Johannes Brahms: Piano Concerto No. 1 in D minor, Op. 15

Program note written for the St. Louis Symphony Orchestra. Not to be reprinted without permission.

If you think Beethoven looms large over classical music today, imagine being a young composer in 1853—just 26 years after his death—and being declared his second coming. Robert Schumann, in fact, used a mythological rather than Biblical metaphor when he wrote that a new artist would “spring like Minerva, fully armed, from the head of Jupiter” (Jupiter being Beethoven). Then he took a left turn into the prosaic: “His name is Johannes Brahms, and he comes from Hamburg.”

This expectation burdened Brahms for two decades until he completed his tumultuous First Symphony in 1876, followed by the carefree Second a year later. But his very first orchestra piece was the Piano Concerto No. 1 in D minor, written between 1854–59. The first bars plainly echo the opening jolts Beethoven often employed—but soon a different voice emerges, with all the slippery rhythms, hunting-horn calls, lilting waltzes, and rising and falling sequences that became Brahmsian signatures. You can sense a bit of tension between the kind of music Brahms thought he was supposed to write and the music he really wanted to write—something he resolved in his later works. But Schumann was basically right: here he is, Johannes Brahms, fully formed. The rest was a matter of shedding unneeded elements, not of finding his identity.

A Long Development

None of that means that the First Piano Concerto came out fluently. It actually began as a sonata for two pianos, then became a symphony (Brahms often began composing for one ensemble before changing to another), and altogether went through a six-year genesis. During that time, Robert Schumann attempted suicide and was committed to an asylum where he died in 1856. Brahms’s ambiguous relationship with his widow, the pianist Clara Schumann, grew more complicated, and he mysteriously broke off his engagement to the soprano Agathe von Siebold.

Brahms’s work on the concerto is very well documented in letters with his friend Joseph Joachim, the violinist and conductor, who replied with revisions and advice. “Here comes the Rondo for the 2nd time,” Brahms wrote while working on the last movement in April 1857. “I’m asking for the same as last time, your very exacting appraisal.” He went on with a flurry of questions: “wouldn’t it be better for the winds to take over the melody?” “Wouldn’t it also be better to have eighth-note motion?” “I suppose we had better do away with the piccolo, it has only 8 notes in the first movement after all?” (Sure enough, there is no piccolo in the final piece.) The following year, Joachim practically had to tear the manuscript from Brahms’s hands. “I beg you, for God’s sake, let the copyist get at your Concerto at last: when shall I finally hear it?”

Indeed, Brahms wrote the piece without a commission or any promise of a premiere. With the support of Joachim and Clara Schumann, he set out to find an orchestra—and in those days, even famous ensembles would sometimes agree to read a new piece on very little notice. “Do you have any prospects for trying it out in Hamburg?” Joachim asked. “If not, let’s stay with my suggestion of the Hanover Orchestra…I am now on tolerable terms with the musicians…and the gentlemen will do us the favor of giving it a proper playing in a rehearsal.” The reading went ahead on March 30, 1858, with Brahms at the keyboard, Joachim on the podium, and Clara in attendance. She wrote:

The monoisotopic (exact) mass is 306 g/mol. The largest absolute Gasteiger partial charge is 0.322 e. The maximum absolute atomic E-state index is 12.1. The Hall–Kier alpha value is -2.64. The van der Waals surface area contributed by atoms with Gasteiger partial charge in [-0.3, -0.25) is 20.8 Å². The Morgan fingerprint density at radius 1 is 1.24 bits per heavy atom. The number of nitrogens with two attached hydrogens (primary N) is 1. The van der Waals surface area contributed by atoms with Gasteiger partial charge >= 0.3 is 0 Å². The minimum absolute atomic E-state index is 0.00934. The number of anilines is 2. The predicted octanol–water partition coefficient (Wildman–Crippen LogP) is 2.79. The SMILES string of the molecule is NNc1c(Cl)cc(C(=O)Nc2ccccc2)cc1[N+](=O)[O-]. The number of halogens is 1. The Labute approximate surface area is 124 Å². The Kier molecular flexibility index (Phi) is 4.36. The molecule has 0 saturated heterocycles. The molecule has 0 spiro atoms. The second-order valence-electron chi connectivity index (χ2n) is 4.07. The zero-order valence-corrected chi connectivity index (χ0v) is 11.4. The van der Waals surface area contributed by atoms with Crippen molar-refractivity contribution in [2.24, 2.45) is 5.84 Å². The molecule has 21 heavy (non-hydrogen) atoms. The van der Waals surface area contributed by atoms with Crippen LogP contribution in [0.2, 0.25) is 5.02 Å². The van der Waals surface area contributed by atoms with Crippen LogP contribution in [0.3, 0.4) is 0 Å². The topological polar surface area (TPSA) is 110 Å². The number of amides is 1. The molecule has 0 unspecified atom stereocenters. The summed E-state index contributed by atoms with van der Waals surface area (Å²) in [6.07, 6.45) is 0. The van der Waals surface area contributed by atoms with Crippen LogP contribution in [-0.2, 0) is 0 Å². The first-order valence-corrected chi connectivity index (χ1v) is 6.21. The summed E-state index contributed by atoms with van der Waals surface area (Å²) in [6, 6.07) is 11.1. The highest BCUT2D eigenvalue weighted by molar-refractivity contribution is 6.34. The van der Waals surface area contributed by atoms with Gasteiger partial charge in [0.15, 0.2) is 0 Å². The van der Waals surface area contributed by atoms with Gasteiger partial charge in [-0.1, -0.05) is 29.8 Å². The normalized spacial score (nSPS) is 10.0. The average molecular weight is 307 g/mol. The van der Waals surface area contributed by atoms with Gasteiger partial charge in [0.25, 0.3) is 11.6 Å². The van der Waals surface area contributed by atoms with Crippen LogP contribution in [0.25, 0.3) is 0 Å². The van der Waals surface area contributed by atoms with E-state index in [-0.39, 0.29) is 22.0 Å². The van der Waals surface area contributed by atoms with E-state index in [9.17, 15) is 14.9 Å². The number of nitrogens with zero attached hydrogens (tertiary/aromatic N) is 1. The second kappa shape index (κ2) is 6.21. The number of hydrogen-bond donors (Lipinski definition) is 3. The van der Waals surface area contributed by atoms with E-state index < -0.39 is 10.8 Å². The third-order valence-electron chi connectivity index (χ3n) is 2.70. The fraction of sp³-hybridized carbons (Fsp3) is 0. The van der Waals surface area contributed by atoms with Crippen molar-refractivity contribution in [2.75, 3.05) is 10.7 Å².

The rehearsal came off splendidly today; although there was time only to play through the concerto once, it went almost without a stumble, and even ignited some of the musicians…Almost everything sounds so beautiful, much of it even more beautiful than Johannes himself thought or hoped for. The whole thing is wondrous, so rich, deeply felt, and such unity withal. Johannes was blissful, and for pure joy played the last movement prestissimo.

The public premiere took place with the same orchestra the following year, on January 22, but was received indifferently. Then five days later Brahms repeated it in Leipzig with the Gewandhaus Orchestra. “My concerto here has been a brilliant and decisive—flop,” he reported. “I am plainly experimenting and still groping. But the hissing was surely too much?”

But when he performed it at home in Hamburg that March, the third time was the charm. “Thursday evening came off well and fine…the concert was enormously well attended. Hundreds of people were unable to get tickets,” he wrote. Joachim concurred: “Johannes’s concerto went really well, the musicians, as well as audiences were decidedly for it.”

The Music

Set in three sprawling movements, this is a symphony-sized concerto with subtle thematic links especially between the first two movements. On a draft of the second movement, Brahms scribbled: “Benedictus qui venit in nominee Domini” (Blessed is he who comes in the name of the Lord), and he separately described it as a “tender portrait” of Clara. The finale is a Rondo—a favorite form of Beethoven’s in which a recurring theme contrasts with varied episodes.

Hélène Grimaud offered her take when she recorded the concerto live for Deutsche Grammophon in 2012:

The whole piece is driven by Brahms’s most intimate thoughts and emotions: the first movement is a portrait of the tormented life of his friend and champion, Robert Schumann; the second, dedicated to Brahms’s impossible love, Clara Schumann, is like a prayer; the third movement is full of rhythm and vigor—a kind of resurrection. To perform this concerto is to be directly absorbed into the drama of the young Brahms’s life.

Benjamin Pesetsky is a composer and writer. He serves on the staff of the San Francisco Symphony and also contributes program notes for the Philadelphia Orchestra and Melbourne Symphony.